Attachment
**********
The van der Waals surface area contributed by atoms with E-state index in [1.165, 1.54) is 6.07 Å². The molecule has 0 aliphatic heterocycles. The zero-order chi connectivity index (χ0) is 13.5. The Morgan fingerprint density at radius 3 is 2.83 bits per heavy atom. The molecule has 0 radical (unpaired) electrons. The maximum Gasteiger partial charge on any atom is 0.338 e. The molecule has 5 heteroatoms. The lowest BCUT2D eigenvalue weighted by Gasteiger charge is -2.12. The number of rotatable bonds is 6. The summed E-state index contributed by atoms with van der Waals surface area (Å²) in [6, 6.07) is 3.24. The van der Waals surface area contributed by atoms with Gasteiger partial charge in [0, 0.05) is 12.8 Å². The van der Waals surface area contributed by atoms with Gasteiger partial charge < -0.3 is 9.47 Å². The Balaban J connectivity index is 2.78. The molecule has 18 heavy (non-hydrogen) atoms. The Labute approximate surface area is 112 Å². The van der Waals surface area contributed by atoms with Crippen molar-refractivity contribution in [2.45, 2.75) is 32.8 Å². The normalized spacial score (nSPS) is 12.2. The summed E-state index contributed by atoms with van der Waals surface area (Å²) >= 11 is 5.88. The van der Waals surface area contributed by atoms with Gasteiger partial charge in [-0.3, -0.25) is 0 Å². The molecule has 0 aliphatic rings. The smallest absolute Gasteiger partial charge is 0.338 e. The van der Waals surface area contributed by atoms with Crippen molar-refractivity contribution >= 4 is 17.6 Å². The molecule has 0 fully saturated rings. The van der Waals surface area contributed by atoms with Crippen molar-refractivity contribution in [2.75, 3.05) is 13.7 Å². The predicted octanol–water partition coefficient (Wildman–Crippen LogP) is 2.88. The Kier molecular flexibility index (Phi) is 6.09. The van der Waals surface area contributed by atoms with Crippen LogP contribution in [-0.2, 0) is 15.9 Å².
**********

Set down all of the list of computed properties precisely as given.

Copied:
The van der Waals surface area contributed by atoms with E-state index in [1.165, 1.54) is 6.07 Å². The molecule has 0 aliphatic heterocycles. The zero-order chi connectivity index (χ0) is 13.5. The Morgan fingerprint density at radius 3 is 2.83 bits per heavy atom. The molecule has 0 radical (unpaired) electrons. The maximum Gasteiger partial charge on any atom is 0.338 e. The molecule has 5 heteroatoms. The lowest BCUT2D eigenvalue weighted by Gasteiger charge is -2.12. The number of rotatable bonds is 6. The summed E-state index contributed by atoms with van der Waals surface area (Å²) in [6, 6.07) is 3.24. The van der Waals surface area contributed by atoms with Gasteiger partial charge in [0, 0.05) is 12.8 Å². The van der Waals surface area contributed by atoms with Gasteiger partial charge < -0.3 is 9.47 Å². The Balaban J connectivity index is 2.78. The molecule has 18 heavy (non-hydrogen) atoms. The Labute approximate surface area is 112 Å². The van der Waals surface area contributed by atoms with Crippen molar-refractivity contribution in [2.45, 2.75) is 32.8 Å². The normalized spacial score (nSPS) is 12.2. The summed E-state index contributed by atoms with van der Waals surface area (Å²) >= 11 is 5.88. The van der Waals surface area contributed by atoms with Gasteiger partial charge in [-0.3, -0.25) is 0 Å². The molecule has 0 aliphatic rings. The smallest absolute Gasteiger partial charge is 0.338 e. The van der Waals surface area contributed by atoms with Crippen molar-refractivity contribution >= 4 is 17.6 Å². The molecule has 0 fully saturated rings. The van der Waals surface area contributed by atoms with Crippen molar-refractivity contribution in [2.75, 3.05) is 13.7 Å². The predicted octanol–water partition coefficient (Wildman–Crippen LogP) is 2.88. The Kier molecular flexibility index (Phi) is 6.09. The van der Waals surface area contributed by atoms with Crippen LogP contribution in [-0.2, 0) is 15.9 Å².